Of Moths and Butterflies - By V.R. Christensen

What others are saying


Of Moths & Butterflies

“A lovely, haunting story. The first paragraph drew me in and I could not stop. The author’s writing is superb, like a river flowing through a beautiful landscape that is sometimes light, sometimes dark and threatening. A gorgeous book!”

Susanne O’Leary, author of A Woman’s Place


“V.R. Christensen’s work reminds one of literature from the turn of the century, when masterful writers gave their characters emotional gestures and restrained dialogue. A tremendous accomplishment for a contemporary writer.”

Janie Bill, author


“What really makes this work is the author’s understanding of social attitudes in the 19th century. An enjoyable read!”

N. Gemini Sasson, author of Isabeau: A Novel of Queen Isabella and Sir Roger Mortimer


“Poor Imogen, cursed with money. All the things that money does to a family, the paradoxes of having and not having, of how money ruins the best of intentions, and the author combines all this with writing of the highest quality.”

Jeff Blackmer, author of Draegnstoen and Highland King


“What scandalous mystery, what delicately hinted corruption wrought behind closed doors! The dialogue flows effortlessly, drawing the reader into the times. Of Moths and Butterflies is masterful for its genre!”

Hawaiibased mystery author, Toby Neal

Author of

Cry of the Peacock and Gods and Monsters

Captive Press Publishing

Copyright 2011 by V.R. Christensen

Kindle Edition

This is a work of fiction. Any similarities to persons living or dead are purely coincidental.

Cover design by V.R. Christensen and Captive Press. For more information about the author, see the About the Author page at the back of this book. Illustrations by B. Lloyd. For more information about her, see theAbout the Artist page at the back of this book. For all other citations regarding quotations and images used in the creation of this book, please see the copyright info page.

Part one

People have very little idea how great are the injuries which imprudence draws on them, or they would not despise this homely virtue. Especially for young women is prudence required in the conduct of love affairs. There is no end to the tale of misery we could tell resulting from its want. Marriage would not be the lottery it is, if girls would exercise a little prudence. They should never engage themselves to a man of whom they know nothing—the past of their future husband ought to be clear to them.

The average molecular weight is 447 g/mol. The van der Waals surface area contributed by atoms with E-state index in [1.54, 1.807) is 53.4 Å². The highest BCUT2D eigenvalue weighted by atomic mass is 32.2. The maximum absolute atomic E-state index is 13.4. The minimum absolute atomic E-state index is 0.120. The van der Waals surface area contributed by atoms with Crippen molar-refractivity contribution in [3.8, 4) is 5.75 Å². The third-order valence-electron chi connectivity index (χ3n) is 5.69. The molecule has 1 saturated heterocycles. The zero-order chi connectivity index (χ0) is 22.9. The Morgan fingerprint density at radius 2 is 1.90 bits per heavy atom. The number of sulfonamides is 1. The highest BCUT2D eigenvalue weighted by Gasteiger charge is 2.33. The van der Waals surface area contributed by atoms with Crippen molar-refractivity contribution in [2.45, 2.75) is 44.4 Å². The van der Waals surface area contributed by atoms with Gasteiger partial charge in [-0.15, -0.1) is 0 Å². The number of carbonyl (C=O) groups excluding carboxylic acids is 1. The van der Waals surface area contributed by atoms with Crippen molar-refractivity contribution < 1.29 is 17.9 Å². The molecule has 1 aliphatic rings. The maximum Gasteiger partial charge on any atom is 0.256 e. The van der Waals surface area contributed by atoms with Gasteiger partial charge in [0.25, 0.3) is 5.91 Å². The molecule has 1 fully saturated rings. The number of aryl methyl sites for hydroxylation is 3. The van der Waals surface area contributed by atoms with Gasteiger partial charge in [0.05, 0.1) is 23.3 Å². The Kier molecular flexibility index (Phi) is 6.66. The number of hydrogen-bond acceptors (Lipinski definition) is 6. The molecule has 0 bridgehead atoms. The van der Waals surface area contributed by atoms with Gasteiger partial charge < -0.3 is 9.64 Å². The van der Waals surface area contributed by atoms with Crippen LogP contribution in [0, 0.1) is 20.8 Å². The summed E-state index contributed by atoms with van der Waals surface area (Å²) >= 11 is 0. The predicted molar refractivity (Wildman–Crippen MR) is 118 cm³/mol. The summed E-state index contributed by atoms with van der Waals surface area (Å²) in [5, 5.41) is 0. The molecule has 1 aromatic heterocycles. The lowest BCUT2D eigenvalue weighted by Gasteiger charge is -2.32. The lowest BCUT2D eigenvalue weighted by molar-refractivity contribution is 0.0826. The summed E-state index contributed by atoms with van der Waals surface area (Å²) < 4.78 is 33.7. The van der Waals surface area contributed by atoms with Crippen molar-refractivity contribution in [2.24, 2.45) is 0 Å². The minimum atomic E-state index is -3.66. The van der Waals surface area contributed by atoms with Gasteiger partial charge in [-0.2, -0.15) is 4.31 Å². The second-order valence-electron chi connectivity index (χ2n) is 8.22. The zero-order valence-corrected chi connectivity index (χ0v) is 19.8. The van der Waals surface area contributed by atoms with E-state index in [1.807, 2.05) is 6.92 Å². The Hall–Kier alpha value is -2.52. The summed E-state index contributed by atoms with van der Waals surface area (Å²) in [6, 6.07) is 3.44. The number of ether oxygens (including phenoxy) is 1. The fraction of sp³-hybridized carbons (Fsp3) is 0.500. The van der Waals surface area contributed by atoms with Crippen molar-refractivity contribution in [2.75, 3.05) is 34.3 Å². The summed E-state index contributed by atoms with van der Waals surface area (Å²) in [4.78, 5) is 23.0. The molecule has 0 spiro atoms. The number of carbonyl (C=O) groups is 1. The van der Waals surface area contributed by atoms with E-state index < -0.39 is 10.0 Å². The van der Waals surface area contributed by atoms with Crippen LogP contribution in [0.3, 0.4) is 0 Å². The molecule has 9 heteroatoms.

Laura. Valentine, The Young Woman's Book

Chapter one

October 1881

ITH EACH CREAK in the floorboards above, Imogen’s nerves tensed. She wanted to sleep, needed to. The fire in the parlour had gone out, but it wasn’t a particularly cold night, and the warm glare of firelight seemed too harsh an interruption to the soothing darkness.

Again, the footsteps overhead. The doctor had been upstairs for hours now and this late night vigil did not bode well. If the man should die, she might at last have the liberty she’d so long desired. But where would she go? How would she live? Yet there were concerns more immediately pressing. The shameful circumstances of her life here, the events which had led up to the tragic finale of the evening, these secrets must come to light. Perhaps the doctor was hearing of them now.

It had not been her intention to hurt him. She had only meant to stand up to her uncle. She had reached her limit and she could take no more. She wanted the torment to end, the daily battle to hold onto the last vestiges of self-respect that still remained to her. But now she sat in this limbo between freedom and ruin. If he lived, could she leave him? If he died could she stay? Her conflicting and tumultuous emotions betrayed themselves only in her occupation of busily fingering the fringe of her paisley shawl. Out of date, it was her mother’s and she wore it often. She wore it for comfort.

A knock at the parlour door startled her from her meditations. Mary entered, followed closely by the doctor. He paused a moment before crossing the threshold, his frame a black silhouette against the lights that burned in the hall.

Imogen sat up, pulling her shawl more tightly around her.

“Your uncle requests his solicitor, Miss Everard.”

Silently she nodded and arose. She crossed to the writing desk, where she sat down to compose the line or two required. She blotted and sealed the message, then gave the direction for its delivery.

The doctor returned to his patient, leaving her once more to her dark thoughts, interrupted only by the creaks and groans of a centuries-old house and by the hall clock as it marked